As my guide, Ana, shows me the different parts which were added on or left behind by different occupiers - including the Ottomans, Venetians, Austrians and most recently, the Game of Thrones production team - I learn about Dalmatia's complicated history, from the Greeks and Romans to the Barbarians, Hungarians, Venetians, French and Austro-Hungarians right through to Yugoslavia and present- day Croatia.
In the small town of Sinj, half an hour from Split, an equestrian competition called the Sinjska alka takes place every August, to celebrate a miracle said to have been performed by the Virgin Mary to save the town from the Ottomans. The church has a painting of Our Lady of Sinj while a small museum (alka.hr) tells the story of the pageant with costumes, weapons and some fun interactive games.
Back on the coast, Split is also the gateway to the Dalmatian Islands, popular for their beaches, olive groves, wineries and hiking trails, as well as tiny piers and church towers, all of which enjoy a sunny, Mediterranean climate. The island of Hvar is popular with the jet set as much for its nightlife as its quiet coves. Although there are ferries from Split (two hours), I decide to halve the journey and try the high life, arriving by speedboat into Hvar town.
Near the main square are stalls selling lavender products. Lavender was once one of the island's main industries. A climb to the fortress Fortica Spanjola behind the town gives panoramic views of the town and the small Pakleni Islands in front of it.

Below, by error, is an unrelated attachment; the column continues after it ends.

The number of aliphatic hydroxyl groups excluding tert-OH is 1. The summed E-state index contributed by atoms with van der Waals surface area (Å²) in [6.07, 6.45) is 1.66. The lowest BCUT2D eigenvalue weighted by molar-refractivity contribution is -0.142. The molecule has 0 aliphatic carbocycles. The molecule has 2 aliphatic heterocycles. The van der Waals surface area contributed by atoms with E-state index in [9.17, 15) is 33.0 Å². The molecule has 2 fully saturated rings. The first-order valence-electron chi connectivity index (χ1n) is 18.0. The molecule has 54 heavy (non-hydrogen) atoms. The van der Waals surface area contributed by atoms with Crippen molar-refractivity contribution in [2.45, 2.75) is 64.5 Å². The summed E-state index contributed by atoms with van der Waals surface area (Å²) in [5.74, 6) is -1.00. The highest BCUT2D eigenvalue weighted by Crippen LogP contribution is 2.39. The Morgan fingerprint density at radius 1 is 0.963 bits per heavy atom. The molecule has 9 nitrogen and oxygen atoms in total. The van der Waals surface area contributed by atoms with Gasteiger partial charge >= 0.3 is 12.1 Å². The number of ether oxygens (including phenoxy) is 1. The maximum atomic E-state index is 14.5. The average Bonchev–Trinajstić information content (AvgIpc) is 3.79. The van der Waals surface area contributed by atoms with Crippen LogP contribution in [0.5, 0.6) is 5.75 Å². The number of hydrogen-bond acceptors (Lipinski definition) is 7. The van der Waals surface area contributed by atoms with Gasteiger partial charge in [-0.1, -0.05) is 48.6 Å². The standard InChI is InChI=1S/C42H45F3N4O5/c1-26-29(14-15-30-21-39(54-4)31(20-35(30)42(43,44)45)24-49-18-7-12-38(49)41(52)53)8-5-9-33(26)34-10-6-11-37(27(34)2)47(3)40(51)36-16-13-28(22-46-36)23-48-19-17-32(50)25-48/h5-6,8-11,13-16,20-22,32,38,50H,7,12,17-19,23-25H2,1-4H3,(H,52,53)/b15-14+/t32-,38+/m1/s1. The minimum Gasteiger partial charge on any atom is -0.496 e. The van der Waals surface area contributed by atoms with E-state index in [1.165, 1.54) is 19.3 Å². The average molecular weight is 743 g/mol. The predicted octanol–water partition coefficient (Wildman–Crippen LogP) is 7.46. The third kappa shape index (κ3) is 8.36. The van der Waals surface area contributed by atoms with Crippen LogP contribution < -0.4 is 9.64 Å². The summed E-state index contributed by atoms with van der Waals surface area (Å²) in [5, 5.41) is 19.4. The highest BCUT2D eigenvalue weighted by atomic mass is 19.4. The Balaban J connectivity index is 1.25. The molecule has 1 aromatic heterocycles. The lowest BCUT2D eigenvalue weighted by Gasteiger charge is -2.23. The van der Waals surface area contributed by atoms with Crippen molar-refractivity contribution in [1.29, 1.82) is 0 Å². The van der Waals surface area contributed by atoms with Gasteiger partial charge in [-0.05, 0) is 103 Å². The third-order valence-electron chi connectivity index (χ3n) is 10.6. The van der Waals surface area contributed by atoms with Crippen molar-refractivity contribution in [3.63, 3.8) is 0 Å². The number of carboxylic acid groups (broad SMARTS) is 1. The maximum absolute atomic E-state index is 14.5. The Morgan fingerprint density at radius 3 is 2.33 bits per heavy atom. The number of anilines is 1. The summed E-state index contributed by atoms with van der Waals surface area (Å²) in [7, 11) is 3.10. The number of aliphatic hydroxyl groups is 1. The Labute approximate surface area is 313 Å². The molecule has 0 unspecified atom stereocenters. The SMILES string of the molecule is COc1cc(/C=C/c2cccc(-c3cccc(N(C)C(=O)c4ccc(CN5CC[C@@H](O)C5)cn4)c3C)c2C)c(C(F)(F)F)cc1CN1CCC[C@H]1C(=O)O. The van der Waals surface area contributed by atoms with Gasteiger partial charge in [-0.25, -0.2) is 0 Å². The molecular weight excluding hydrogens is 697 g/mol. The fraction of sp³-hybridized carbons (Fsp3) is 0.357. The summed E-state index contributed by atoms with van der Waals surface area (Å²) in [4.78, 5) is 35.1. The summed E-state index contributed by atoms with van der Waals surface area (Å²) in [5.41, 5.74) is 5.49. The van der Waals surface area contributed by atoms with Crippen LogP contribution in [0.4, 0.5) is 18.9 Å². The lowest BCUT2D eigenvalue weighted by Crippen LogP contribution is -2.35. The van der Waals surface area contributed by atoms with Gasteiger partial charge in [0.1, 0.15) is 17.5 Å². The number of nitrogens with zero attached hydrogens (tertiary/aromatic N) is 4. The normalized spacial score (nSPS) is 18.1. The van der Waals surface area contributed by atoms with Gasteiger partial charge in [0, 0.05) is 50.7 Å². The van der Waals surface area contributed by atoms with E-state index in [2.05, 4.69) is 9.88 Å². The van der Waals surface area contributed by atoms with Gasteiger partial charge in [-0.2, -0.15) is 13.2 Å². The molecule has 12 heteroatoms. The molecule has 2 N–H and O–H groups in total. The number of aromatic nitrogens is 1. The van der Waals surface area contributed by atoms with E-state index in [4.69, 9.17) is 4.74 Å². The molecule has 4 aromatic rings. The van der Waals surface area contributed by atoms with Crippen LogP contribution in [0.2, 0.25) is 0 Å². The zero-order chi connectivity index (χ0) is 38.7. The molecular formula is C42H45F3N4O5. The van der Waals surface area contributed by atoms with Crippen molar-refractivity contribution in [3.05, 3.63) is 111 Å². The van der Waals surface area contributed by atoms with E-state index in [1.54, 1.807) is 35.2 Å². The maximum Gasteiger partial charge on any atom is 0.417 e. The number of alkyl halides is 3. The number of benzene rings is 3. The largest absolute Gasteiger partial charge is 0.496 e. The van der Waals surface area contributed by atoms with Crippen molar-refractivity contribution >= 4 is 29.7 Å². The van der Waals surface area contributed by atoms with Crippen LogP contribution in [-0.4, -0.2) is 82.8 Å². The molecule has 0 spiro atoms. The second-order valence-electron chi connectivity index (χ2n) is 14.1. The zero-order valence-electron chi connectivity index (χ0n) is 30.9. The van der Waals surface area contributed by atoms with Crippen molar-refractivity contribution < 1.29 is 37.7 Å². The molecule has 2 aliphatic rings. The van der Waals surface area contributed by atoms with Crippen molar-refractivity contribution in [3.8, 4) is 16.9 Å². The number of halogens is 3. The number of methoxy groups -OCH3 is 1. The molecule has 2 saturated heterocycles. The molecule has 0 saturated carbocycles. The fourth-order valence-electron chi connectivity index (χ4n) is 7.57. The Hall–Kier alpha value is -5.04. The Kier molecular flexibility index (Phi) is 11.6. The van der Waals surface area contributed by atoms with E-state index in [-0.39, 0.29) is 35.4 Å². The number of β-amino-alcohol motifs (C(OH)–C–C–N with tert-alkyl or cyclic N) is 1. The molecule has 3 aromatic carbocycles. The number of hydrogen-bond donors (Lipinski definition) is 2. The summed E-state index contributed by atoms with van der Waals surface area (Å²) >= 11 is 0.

After a few hours exploring the lavender fields, villages and trails of Hvar Island, last stop is a café in the main square - the town's 'living room', where parents chat, kids play, business people have meetings and tourists plan their itineraries. Also here is Hvar's Theatre, one of the oldest in Europe, dating back to 1612, but watching what goes on in the square provides all the entertainment needed - and of course, coffee.
1. Marjan Peninsula
From Split’s Riva, take a short walk through the Veli Varoš area and up the steps to the Marjan Peninsula – you can either stop for a scenic view and drink at Teraca Vidilica or take a half day and explore this green peninsula, with its pathways, forests and beaches and island views.
2. Dalmatian Islands
Take a day trip or longer to one or two of the Dalmatian Islands – check out Brač (bracinfo.com) for its beaches including the famous Golden Cape beach; Hvar (tzhvar.hr) for its pretty town and nightlife or Šolta (visitsolta.com) for olive oil, sheltered bays and bike trails.
Take a water taxi or go by road from Split and spend half a day exploring Split’s neighbouring walled town of Trogir (tztrogir.hr), another UNESCO site which dates back 2,300 years and is also full of alleyways, old churches, palaces and squares to explore.
What to pack
Bring flat shoes for exploring the palace, as streets can be uneven and slippy; water shoes with a sole to protect from sea urchins for sea swimming (or buy a pair locally); and dancing shoes for night time.
Aer Lingus (aerlingus.com) begins twice-weekly direct flights from Dublin to Split from May 27, with prices from €78.99 one way. Calvados Club (calvadosclub.com) organises tours of Split, its countryside and the Dalmatian Islands, including private transfers and accommodation.
Where to stay
Double rooms at the Hotel Park (hotelpark-split.hr), just outside town on Bacvice Beach, start from €272 per night. Try its Chef’s Table experience, which includes a market trip with the chef to source ingredients. For more on Split, see visitsplit.com